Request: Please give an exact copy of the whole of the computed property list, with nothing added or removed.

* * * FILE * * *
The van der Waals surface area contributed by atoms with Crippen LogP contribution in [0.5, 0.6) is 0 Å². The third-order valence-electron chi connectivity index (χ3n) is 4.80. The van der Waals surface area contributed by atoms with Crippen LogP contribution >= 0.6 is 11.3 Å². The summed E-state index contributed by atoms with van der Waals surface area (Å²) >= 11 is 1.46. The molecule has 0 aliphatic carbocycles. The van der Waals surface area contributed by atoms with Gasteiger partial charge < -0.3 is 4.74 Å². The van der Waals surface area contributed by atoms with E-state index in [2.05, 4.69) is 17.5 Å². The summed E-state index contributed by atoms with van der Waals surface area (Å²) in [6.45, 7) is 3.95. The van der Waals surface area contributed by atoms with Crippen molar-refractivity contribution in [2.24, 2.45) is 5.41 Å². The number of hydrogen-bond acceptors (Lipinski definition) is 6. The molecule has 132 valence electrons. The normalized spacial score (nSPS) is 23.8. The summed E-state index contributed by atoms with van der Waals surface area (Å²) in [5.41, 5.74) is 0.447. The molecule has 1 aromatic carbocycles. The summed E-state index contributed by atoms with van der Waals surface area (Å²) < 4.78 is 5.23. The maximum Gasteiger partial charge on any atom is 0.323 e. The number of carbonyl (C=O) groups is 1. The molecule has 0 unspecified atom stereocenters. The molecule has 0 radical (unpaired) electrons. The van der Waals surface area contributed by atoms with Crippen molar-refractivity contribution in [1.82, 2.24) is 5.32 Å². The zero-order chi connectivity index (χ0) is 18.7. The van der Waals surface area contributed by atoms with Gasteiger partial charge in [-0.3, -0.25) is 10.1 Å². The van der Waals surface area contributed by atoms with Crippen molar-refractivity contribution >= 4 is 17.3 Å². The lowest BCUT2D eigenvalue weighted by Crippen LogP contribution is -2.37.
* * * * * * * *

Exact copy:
The van der Waals surface area contributed by atoms with Crippen LogP contribution in [0.5, 0.6) is 0 Å². The third-order valence-electron chi connectivity index (χ3n) is 4.80. The van der Waals surface area contributed by atoms with Crippen LogP contribution >= 0.6 is 11.3 Å². The summed E-state index contributed by atoms with van der Waals surface area (Å²) >= 11 is 1.46. The molecule has 0 aliphatic carbocycles. The van der Waals surface area contributed by atoms with Gasteiger partial charge < -0.3 is 4.74 Å². The van der Waals surface area contributed by atoms with E-state index in [2.05, 4.69) is 17.5 Å². The summed E-state index contributed by atoms with van der Waals surface area (Å²) in [6.45, 7) is 3.95. The van der Waals surface area contributed by atoms with Crippen molar-refractivity contribution in [2.24, 2.45) is 5.41 Å². The number of hydrogen-bond acceptors (Lipinski definition) is 6. The molecule has 132 valence electrons. The normalized spacial score (nSPS) is 23.8. The summed E-state index contributed by atoms with van der Waals surface area (Å²) in [5.41, 5.74) is 0.447. The molecule has 1 aromatic carbocycles. The summed E-state index contributed by atoms with van der Waals surface area (Å²) < 4.78 is 5.23. The maximum Gasteiger partial charge on any atom is 0.323 e. The number of carbonyl (C=O) groups is 1. The molecule has 0 unspecified atom stereocenters. The molecule has 0 radical (unpaired) electrons. The van der Waals surface area contributed by atoms with Crippen molar-refractivity contribution in [1.82, 2.24) is 5.32 Å². The zero-order chi connectivity index (χ0) is 18.7. The van der Waals surface area contributed by atoms with Gasteiger partial charge in [-0.3, -0.25) is 10.1 Å². The van der Waals surface area contributed by atoms with Crippen molar-refractivity contribution >= 4 is 17.3 Å². The lowest BCUT2D eigenvalue weighted by Crippen LogP contribution is -2.37.